UConn Health Researchers Advance Connecticut’s Entrepreneurial Ecosystem

Recent recognition and awards for innovation spotlight Connecticut’s bioscience leadership.


From left, Aja Aravamudhan, UConn Health Center graduate student in skeletal biology, and Dominique Sobieski, UConn Storrs undergraduate student in chemical engineering, working in the Institute for Regenerative Engineering lab on January 5, 2014. (Michael Fiedler for UConn Health Center)

From left, Drs. Cato Laurencin and Sangamesh Kumbar. (Michael Fiedler for UConn Health Center)

Connecticut is pursuing Bioscience Connecticut, an ambitious initiative to stimulate economic growth and create jobs by establishing the state as a national leader in high-technology fields such as bioscience and engineering. The state’s prominence in these areas was highlighted recently by honors and grants awarded to UConn Health Center faculty member Dr. Cato T. Laurencin and his colleagues at the Institute for Regenerative Engineering. Laurencin is the director of that institute, director of the Raymond and Beverly Sackler Center, and chief executive officer of the Connecticut Institute for Clinical and Translational Science at UConn. He led the Health Center’s efforts to establish Bioscience Connecticut.

In December, the National Academy of Inventors named Laurencin an NAI Fellow. Only 143 innovators and inventors in the country were selected for the honor. In announcing the recipients, the NAI noted that election as an NAI Fellow “is a high honor bestowed upon academic innovators and investors who have demonstrated a prolific spirit of innovation in creating or facilitating outstanding inventions and innovations that have made a tangible impact on quality of life, economic development, and the welfare of society.” Laurencin, who says that he is “honored and humbled” to have been named to the prestigious group, has also been invited to speak at NAI’s annual meeting in March 2014.

The Institute for Regenerative Engineering also recently received a large grant through the National Science Foundation’s Accelerating Innovation Research (AIR) Program. The program aims to speed the pace at which academic research is translated into innovative products for the marketplace. In the case of the Institute for Regenerative Engineering, Sangamesh Kumbar, Laurencin and other researchers are developing a new class of materials that have the strength of bone and can potentially be used to create implants to repair fractures of the spine. They are also working on new technologies to heal long bone fractures and regenerate tendons.

From left, Aja Aravamudhan, UConn Health Center graduate student in skeletal biology, and Dominique Sobieski, UConn Storrs undergraduate student in chemical engineering, working in the Institute for Regenerative Engineering lab. (Michael Fiedler for UConn Health Center)

The team’s work has spawned several Connecticut-based startup companies. Natural Polymer Devices Inc., which focuses on innovative materials for the repair and replacement of damaged bone, is a joint venture of Kumbar and Laurencin, with assistance from UConn Ventures, the university’s research and development arm. Soft Tissue Regeneration Inc., which Laurencin founded, is currently conducting human clinical trials of its patented and proprietary technology for anterior cruciate ligament regeneration and, with support from the AIR grant, is developing next-generation technologies for rotator cuff regeneration. Connecticut Innovations, the state’s technology investment arm, has invested in both companies, providing guidance and monetary support to help move new products forward.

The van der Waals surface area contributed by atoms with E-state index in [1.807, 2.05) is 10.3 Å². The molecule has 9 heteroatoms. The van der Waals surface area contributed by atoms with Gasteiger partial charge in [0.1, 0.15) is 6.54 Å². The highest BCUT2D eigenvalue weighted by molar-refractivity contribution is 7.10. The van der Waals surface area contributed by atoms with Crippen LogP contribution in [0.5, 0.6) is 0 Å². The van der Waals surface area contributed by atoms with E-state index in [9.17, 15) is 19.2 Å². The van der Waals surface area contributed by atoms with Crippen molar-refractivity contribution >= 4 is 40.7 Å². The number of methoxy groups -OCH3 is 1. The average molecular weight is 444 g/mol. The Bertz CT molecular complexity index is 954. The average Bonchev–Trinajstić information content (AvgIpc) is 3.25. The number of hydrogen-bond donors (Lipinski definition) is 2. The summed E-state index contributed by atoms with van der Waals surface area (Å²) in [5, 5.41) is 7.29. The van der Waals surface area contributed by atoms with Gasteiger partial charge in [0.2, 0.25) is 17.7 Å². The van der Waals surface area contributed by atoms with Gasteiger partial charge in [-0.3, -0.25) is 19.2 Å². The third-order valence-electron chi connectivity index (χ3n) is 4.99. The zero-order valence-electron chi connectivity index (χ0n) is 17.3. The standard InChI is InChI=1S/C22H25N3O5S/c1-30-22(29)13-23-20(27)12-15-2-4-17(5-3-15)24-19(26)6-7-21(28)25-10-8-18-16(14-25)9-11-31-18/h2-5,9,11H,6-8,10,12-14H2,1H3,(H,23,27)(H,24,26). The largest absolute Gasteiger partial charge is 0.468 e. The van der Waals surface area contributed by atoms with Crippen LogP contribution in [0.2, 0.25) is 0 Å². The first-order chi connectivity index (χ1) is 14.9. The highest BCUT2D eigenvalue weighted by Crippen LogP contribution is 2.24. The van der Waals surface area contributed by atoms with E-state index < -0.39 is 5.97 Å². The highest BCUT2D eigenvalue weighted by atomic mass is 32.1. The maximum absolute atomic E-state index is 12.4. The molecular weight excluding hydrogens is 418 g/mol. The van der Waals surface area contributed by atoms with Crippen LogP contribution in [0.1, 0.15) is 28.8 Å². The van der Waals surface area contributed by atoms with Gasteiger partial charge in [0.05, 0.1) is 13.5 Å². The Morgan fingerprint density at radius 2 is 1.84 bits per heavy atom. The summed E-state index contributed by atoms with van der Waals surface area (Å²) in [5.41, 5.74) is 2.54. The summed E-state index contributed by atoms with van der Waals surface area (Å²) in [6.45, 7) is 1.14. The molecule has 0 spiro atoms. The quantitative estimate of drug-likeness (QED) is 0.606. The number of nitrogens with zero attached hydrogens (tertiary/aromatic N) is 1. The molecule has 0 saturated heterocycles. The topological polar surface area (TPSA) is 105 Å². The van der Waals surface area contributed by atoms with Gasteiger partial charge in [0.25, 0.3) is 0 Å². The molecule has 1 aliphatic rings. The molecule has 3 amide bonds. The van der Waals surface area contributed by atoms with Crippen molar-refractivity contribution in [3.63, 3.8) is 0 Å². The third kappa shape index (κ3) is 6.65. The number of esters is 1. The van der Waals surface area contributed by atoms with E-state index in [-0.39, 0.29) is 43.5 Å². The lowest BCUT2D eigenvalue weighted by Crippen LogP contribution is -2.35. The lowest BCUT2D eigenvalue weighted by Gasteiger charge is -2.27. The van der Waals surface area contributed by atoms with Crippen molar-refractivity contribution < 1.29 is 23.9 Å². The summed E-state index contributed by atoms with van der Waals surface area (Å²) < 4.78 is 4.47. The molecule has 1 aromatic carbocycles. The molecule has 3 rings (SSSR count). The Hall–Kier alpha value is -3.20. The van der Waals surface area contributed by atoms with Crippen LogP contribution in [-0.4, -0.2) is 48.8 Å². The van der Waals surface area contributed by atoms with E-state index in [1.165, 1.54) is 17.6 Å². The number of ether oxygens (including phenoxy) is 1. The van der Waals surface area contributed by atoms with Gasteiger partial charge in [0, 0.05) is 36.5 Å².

“It’s very important if working in translational research to develop technologies that will help people,” Laurencin says. “The companies will bring these technologies forward to help treat people with a variety of clinical conditions.”

In addition to developing new treatments that help heal and cure patients, Laurencin notes, research stimulates job growth in regions where it takes place. This year Laurencin’s Institute brought in the National Science Foundation AIR grant, as well as other translational research grants from the National Science Foundation and the National Institutes of Health. “Every million dollars in grants translates to 11 jobs created or supported in Connecticut. And a million dollars in new grant funding can translate into a new invention, which can translate into a new patent, and perhaps even a new company. Research has the ability to generate jobs in a number of ways,” says Laurencin.

Laurencin sees the AIR grant as contributing to the state’s “entrepreneurial ecosystem.

“The ecosystem here allows one to accelerate the time frame for new products to come to market,” he says. “At the Institute we have a research team inside the institution doing basic and translational research, we have experience working on regulatory and other issues necessary to move inventions through the pipeline. We have colleagues at the Office of Economic Development at UConn helping with patenting and licensing, and colleagues at UConn Ventures helping with corporate matters. With all that, we’re able to move forward the innovation timeline expeditiously. This is the vision of Bioscience Connecticut in action.”

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